training course to acquire advanced spatial analysis skills including the use of
geostatistical tools. Group and individual work on supervised class projects supplementing
taught theory and technology concepts follows the training segment.
GIS 625 – Introduction to Image Data. (1) This course will
cover the fundamentals of remotely sensed image data – physics, spectral signature,
and basics of visual interpretation. Students will be required to acquire image
data and perform extended interpretation of their study area.
GIS 630 – MS GIS Colloquium (2) Provides students exposure
to advanced research and innovative developments in GI Systems and Science and the
opportunity to hear presentations from GIS researchers, analysts, developers, and
managers who live in or visit the Redlands region. Active participation in each
term's colloquia is required for graduation.
GIS 640 – GIS Software Training (3) A series of intensive
2 to 5-day hands-on training courses in the use of the ArcGIS suite of software
products; approximately 25 days of training is required during the program.
GIS 650 – GIS Workshops (2) Topic-oriented workshops in various
GIS applications will be offered for the students to choose “cafeteria style”;
approximately 10 workshops will be offered per calendar year and students are required
to attend a minimum of 4 workshops during the term of their program.
GIS 661 – Topics courses (1-2 cr each) Designed to reflect
technology and curriculum trends and issues.
GIS 663 – Fundamentals of Remote Sensing. (1) Remote sensing
is the process of collecting data about objects or landscapes without coming in
direct physical contact with them. This course will provide a comprehensive overview
of remote sensing systems and related techniques, including the methods involved
in rectifying, interpreting and classifying remote sensing data such as satellite
GIS 664 – Customizing GIS for the Web. (2) Provides students
with the basic skills needed to create WebGIS applications. Following a brief review
of programming skills, students complete an intensive one-week training course to
acquire the skills necessary to put GIS on the web. Extensive group work on related
class projects follows the training segment.
GIS 671/2/3 – Individualized Study (1-2 cr each) This course
is used to build courses for independent study or to provide for individualized
graduate level work in existing undergraduate courses or individualized study.
GIS 691 – Project Concept & Scope. (2) The objective
of this course is to initiate the concept and scope of the student’s Major
Individual Project (MIP). Students will identify their project client and topic,
conduct some preliminary research on the topic and write a background paper outlining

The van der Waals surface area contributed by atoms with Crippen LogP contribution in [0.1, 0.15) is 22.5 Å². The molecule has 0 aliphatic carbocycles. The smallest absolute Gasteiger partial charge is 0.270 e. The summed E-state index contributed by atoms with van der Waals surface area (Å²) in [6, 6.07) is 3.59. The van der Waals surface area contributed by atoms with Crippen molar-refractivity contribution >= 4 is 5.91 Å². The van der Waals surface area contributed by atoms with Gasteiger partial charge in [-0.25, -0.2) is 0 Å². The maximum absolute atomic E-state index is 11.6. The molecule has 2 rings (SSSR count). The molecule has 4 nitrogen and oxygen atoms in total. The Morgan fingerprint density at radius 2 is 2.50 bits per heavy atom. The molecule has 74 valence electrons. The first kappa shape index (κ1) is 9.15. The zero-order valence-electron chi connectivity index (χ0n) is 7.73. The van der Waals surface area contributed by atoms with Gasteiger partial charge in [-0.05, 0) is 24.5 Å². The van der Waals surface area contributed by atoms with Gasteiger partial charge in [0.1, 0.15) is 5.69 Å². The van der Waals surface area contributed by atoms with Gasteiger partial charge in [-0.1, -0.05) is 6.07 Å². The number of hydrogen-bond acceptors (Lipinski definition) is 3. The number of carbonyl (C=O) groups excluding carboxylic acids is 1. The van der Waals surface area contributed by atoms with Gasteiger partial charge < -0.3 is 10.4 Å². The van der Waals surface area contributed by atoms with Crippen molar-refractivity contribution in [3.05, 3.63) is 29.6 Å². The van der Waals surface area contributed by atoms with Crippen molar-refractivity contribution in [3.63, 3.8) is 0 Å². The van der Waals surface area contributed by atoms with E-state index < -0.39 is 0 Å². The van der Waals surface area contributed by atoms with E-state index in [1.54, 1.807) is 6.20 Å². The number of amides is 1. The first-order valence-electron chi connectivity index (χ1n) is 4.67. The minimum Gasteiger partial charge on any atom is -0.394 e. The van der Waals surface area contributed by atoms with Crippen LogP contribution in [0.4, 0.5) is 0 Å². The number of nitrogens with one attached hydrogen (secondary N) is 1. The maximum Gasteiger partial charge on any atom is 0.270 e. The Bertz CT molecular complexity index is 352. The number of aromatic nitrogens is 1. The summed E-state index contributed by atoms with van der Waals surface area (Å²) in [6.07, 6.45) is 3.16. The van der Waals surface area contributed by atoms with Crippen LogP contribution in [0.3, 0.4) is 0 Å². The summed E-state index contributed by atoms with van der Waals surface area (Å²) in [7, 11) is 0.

previous research and studies on their topic.
GIS 692 – Project Initiation & Planning. (1) Students
will conduct a feasibility analysis of their MIP concept and develop a plan that
establishes the strategic goals, schedule, and budget for solving the problem with
a technical solution. The final assignment for this course is a formal Project Plan
with the project scope, goals, timeline and budget fully specified.
GIS 693 – Project Analysis & Design. (1) Students will
investigate the basic principles of systems analysis and design through a user’s
needs assessment and a requirements analysis. The final assignment for this course
will be a Project Design Specification defining the system architecture, technical
features, and data components.
GIS 694 – Project Execution. (1) This course covers the basic
procedures for executing a GIS project following the systems analysis and design
phases, and techniques for successfully executing and managing a GIS project through
construction and deployment.
GIS 695 – Project Implementation. (2) During the fifth term,
students turn their focus to final implementation of their products including the
digital interfaces to their GIS (whether stand alone GIS interfaces, ArcIMS implementations,
or something else).
GIS 696A – Project Completion. (6) In the final term, students
complete all work on their project, prepare an extended report, defend it before
their advisory committee and make a public presentation of their work. Successful
completion of this project will be determined by each student's advisory committee
based on these final submissions.
GIS 696B – Project Closure. (1) In this final project course,
students close their projects by finalizing all data and related digital materials
for permanent archiving or handing off to the client, and perform client training,